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Monday, September 10, 2012
Douglass F. Taber
University of Delaware

Reactions of Alkenes

Fung-E Hong of National Chung Hsing University devised (Adv. Synth. Catal. 2011, 353, 1491. DOI: 10.1002/adsc.201000899) a protocol for the oxidative cleavage of an alkene 1 (or an alkyne) to the carboxylic acid 2. Patrick H. Dussault of the University of Nebraska found (Synthesis 2011, 3475. DOI: 10.1055/s-0030-1260244) that Na triacetoxyborohydride reduced the methoxy hydroperoxide from the ozonolysis of 3 to the aldehyde 4. Reductive amination of 4 can be effected in the same pot with the same reagent.

Philippe Renaud of the University of Bern used (J. Am. Chem. Soc. 2011, 133, 5913. DOI: 10.1021/ja110224d) air to promote the free radical reduction to 6 of the intermediate from the hydroboration of 5. Robert H. Grubbs of Caltech showed (Org. Lett. 2011, 13, 6429. DOI: 10.1021/ol202790n) that the phosphonium tetrafluoroborate 8 prepared by hydrophosphonation of 7 could be used directly in a subsequent Wittig reaction.

Dominique Agustin of the Université de Toulouse epoxidized (Adv. Synth. Catal. 2011, 353, 2910. DOI: 10.1002/adsc.201100439) the alkene 9 to 10 without solvent other than the commercial aqueous t-butyl hydroperoxide. Justin M. Notestein of Northwestern University effected (J. Am. Chem. Soc. 2011, 133, 18684. DOI: 10.1021/ja204761e) cis dihydroxylation of 9 to 11 using 30% aqueous hydrogen peroxide.

Chi-Ming Che of the University of Hong Kong devised (Chem. Commun. 2011, 47, 10963. DOI: 10.1039/C1CC13574K) a protocol for the anti-Markownikov oxidation of an alkene 12 to the aldehyde 13. Aziridines such as 14 are readily prepared from alkenes. Jeremy B. Morgan of the University of North Carolina Wilmington uncovered (Org. Lett. 2011, 13, 5444. DOI: 10.1021/ol202410v) a catalyst that rearranged 14 to the protected amino alcohol 15.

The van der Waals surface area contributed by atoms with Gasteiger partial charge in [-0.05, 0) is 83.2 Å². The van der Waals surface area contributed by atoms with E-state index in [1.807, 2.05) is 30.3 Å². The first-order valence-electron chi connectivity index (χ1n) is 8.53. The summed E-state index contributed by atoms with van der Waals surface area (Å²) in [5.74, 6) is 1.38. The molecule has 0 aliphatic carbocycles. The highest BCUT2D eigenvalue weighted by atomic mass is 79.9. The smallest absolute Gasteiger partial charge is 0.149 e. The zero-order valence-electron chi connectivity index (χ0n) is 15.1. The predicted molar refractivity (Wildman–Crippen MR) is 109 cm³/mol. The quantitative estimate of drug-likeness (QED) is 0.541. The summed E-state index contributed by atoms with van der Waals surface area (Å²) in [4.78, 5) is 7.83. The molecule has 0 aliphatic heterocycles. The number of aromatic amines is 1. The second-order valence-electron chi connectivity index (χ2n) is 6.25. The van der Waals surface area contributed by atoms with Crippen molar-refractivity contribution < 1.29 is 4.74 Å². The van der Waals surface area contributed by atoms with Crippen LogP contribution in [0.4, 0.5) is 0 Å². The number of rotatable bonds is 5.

A monosubstituted alkene 16 is particularly reactive both with free radicals and with coordinately unsaturated metal centers. An variety of transformations of monosubstituted alkenes have been reported. Nobuharu Iwasawa of the Tokyo Institute of Technology employed (J. Am. Chem. Soc. 2011, 133, 12980. DOI: 10.1021/ja205186k) a Pd pincer complex to catalyze the oxidative mono-borylation of 16 to give 17. The 1,1-bis boryl derivatives could also be prepared. Professor Renaud effected (J. Am. Chem. Soc. 2011, 133, 13890. DOI: 10.1021/ja2054989) radical addition to 16 leading to the terminal azide 18. Pei Nian Liu of the East China University of Science and Technology showed (Tetrahedron Lett. 2011, 52, 6113. DOI: 10.1016/j.tetlet.2011.09.025) that triflic acid on silica gel promoted the Markownikov amination of 16 to give 19.

Jean-Luc Vasse and Jan Szymoniak of the Université de Reims reported (Org. Lett. 2011, 13, 6292. DOI: 10.1021/ol202796w) a Zr-based protocol for the net hydroacylation of 16 with an acid chloride, leading to 20. Erik J. Alexanian of the University of North Carolina showed (J. Am. Chem. Soc. 2011, 133, 20146. DOI: 10.1021/ja2091883) that a secondary alkyl iodide could participate in Pd-mediated Heck coupling with 16 to give 21. Timothy F. Jamison of MIT observed (J. Am. Chem. Soc. 2011, 133, 19020. DOI: 10.1021/ja209235d) the complementary regioselectivity in the Ni-mediated addition of benzylic chlorides to 16, leading to 22. Professor Jamison also effected (Org. Lett. 2011, 13, 6414. DOI: 10.1021/ol2027015) the Ru-mediated addition of a silyl alkyne to 16, to give 23. Professor Renaud developed (Adv. Synth. Catal. 2011, 353, 3467. DOI: 10.1002/adsc.201100473) a free radical strategy for converting 16 to 24. Koji Yonehara of the Nippon Shokubai Co. carried (Adv. Synth. Catal. 2011, 353, 1071. DOI: 10.1002/adsc.201100006) 16 on to the α-methylene lactone 25, and Dmitry A. Astashko of Belarusian State University converted (Tetrahedron Lett. 2011, 52, 4792. DOI: 10.1016/j.tetlet.2011.07.042) 16 to the dihydropyrone 26.

D. F. Taber, Org. Chem. Highlights 2012, September 10.